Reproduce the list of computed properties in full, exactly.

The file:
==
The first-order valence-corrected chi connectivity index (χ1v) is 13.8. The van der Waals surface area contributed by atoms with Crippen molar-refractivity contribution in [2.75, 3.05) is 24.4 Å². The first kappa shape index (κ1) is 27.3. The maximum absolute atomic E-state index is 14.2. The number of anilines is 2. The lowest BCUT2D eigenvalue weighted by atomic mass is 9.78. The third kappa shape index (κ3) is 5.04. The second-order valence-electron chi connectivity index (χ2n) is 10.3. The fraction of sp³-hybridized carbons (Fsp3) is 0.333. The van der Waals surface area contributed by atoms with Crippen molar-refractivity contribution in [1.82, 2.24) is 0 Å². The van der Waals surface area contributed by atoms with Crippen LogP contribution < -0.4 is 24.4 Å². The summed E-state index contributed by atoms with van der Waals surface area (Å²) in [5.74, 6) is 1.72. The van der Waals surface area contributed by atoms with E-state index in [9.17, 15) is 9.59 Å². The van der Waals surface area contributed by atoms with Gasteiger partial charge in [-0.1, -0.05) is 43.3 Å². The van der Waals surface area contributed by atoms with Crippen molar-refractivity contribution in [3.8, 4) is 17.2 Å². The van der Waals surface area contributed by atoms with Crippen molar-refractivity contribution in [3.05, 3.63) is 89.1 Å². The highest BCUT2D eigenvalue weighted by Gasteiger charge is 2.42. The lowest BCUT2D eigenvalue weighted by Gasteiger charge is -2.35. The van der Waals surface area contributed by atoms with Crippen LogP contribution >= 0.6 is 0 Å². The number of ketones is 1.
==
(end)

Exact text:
The first-order valence-corrected chi connectivity index (χ1v) is 13.8. The van der Waals surface area contributed by atoms with Crippen molar-refractivity contribution in [2.75, 3.05) is 24.4 Å². The first kappa shape index (κ1) is 27.3. The maximum absolute atomic E-state index is 14.2. The number of anilines is 2. The lowest BCUT2D eigenvalue weighted by atomic mass is 9.78. The third kappa shape index (κ3) is 5.04. The second-order valence-electron chi connectivity index (χ2n) is 10.3. The fraction of sp³-hybridized carbons (Fsp3) is 0.333. The van der Waals surface area contributed by atoms with Crippen molar-refractivity contribution in [1.82, 2.24) is 0 Å². The van der Waals surface area contributed by atoms with Crippen LogP contribution < -0.4 is 24.4 Å². The summed E-state index contributed by atoms with van der Waals surface area (Å²) in [5.74, 6) is 1.72. The van der Waals surface area contributed by atoms with E-state index in [9.17, 15) is 9.59 Å². The van der Waals surface area contributed by atoms with Gasteiger partial charge in [-0.1, -0.05) is 43.3 Å². The van der Waals surface area contributed by atoms with Crippen molar-refractivity contribution in [3.8, 4) is 17.2 Å². The van der Waals surface area contributed by atoms with Crippen molar-refractivity contribution in [3.05, 3.63) is 89.1 Å². The highest BCUT2D eigenvalue weighted by Gasteiger charge is 2.42. The lowest BCUT2D eigenvalue weighted by Gasteiger charge is -2.35. The van der Waals surface area contributed by atoms with Crippen LogP contribution >= 0.6 is 0 Å². The number of ketones is 1.